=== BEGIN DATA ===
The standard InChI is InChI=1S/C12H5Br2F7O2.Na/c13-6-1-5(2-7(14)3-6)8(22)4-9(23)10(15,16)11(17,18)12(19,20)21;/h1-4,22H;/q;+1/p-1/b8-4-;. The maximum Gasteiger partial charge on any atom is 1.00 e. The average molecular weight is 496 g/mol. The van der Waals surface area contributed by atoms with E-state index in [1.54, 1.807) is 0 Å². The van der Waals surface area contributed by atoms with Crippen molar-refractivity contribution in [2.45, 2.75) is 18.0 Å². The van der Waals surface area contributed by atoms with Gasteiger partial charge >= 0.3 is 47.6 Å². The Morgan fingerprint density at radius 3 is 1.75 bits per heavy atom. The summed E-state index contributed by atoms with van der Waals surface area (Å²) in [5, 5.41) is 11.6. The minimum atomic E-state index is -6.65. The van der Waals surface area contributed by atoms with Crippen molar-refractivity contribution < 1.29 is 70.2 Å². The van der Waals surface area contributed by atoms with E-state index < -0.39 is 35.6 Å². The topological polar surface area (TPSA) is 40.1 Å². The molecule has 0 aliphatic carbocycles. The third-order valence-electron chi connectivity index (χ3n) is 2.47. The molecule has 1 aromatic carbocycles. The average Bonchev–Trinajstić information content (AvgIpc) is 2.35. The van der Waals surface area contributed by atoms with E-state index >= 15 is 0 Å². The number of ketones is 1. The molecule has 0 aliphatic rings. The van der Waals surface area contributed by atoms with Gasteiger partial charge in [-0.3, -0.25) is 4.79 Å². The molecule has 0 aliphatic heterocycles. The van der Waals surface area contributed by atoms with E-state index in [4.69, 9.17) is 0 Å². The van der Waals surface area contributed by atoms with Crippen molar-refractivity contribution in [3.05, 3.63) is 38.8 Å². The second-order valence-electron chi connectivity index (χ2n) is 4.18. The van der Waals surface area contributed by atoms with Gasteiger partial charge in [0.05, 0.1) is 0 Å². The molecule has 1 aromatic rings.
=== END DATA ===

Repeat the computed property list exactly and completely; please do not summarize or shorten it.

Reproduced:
The standard InChI is InChI=1S/C12H5Br2F7O2.Na/c13-6-1-5(2-7(14)3-6)8(22)4-9(23)10(15,16)11(17,18)12(19,20)21;/h1-4,22H;/q;+1/p-1/b8-4-;. The maximum Gasteiger partial charge on any atom is 1.00 e. The average molecular weight is 496 g/mol. The van der Waals surface area contributed by atoms with E-state index in [1.54, 1.807) is 0 Å². The van der Waals surface area contributed by atoms with Crippen molar-refractivity contribution in [2.45, 2.75) is 18.0 Å². The van der Waals surface area contributed by atoms with Gasteiger partial charge >= 0.3 is 47.6 Å². The Morgan fingerprint density at radius 3 is 1.75 bits per heavy atom. The summed E-state index contributed by atoms with van der Waals surface area (Å²) in [5, 5.41) is 11.6. The minimum atomic E-state index is -6.65. The van der Waals surface area contributed by atoms with Crippen molar-refractivity contribution < 1.29 is 70.2 Å². The van der Waals surface area contributed by atoms with E-state index < -0.39 is 35.6 Å². The topological polar surface area (TPSA) is 40.1 Å². The molecule has 0 aliphatic carbocycles. The third-order valence-electron chi connectivity index (χ3n) is 2.47. The molecule has 1 aromatic carbocycles. The average Bonchev–Trinajstić information content (AvgIpc) is 2.35. The van der Waals surface area contributed by atoms with E-state index >= 15 is 0 Å². The number of ketones is 1. The molecule has 0 aliphatic rings. The van der Waals surface area contributed by atoms with Gasteiger partial charge in [-0.3, -0.25) is 4.79 Å². The molecule has 0 aliphatic heterocycles. The van der Waals surface area contributed by atoms with E-state index in [4.69, 9.17) is 0 Å². The van der Waals surface area contributed by atoms with Crippen molar-refractivity contribution in [3.05, 3.63) is 38.8 Å². The second-order valence-electron chi connectivity index (χ2n) is 4.18. The van der Waals surface area contributed by atoms with Gasteiger partial charge in [0.05, 0.1) is 0 Å². The molecule has 1 aromatic rings.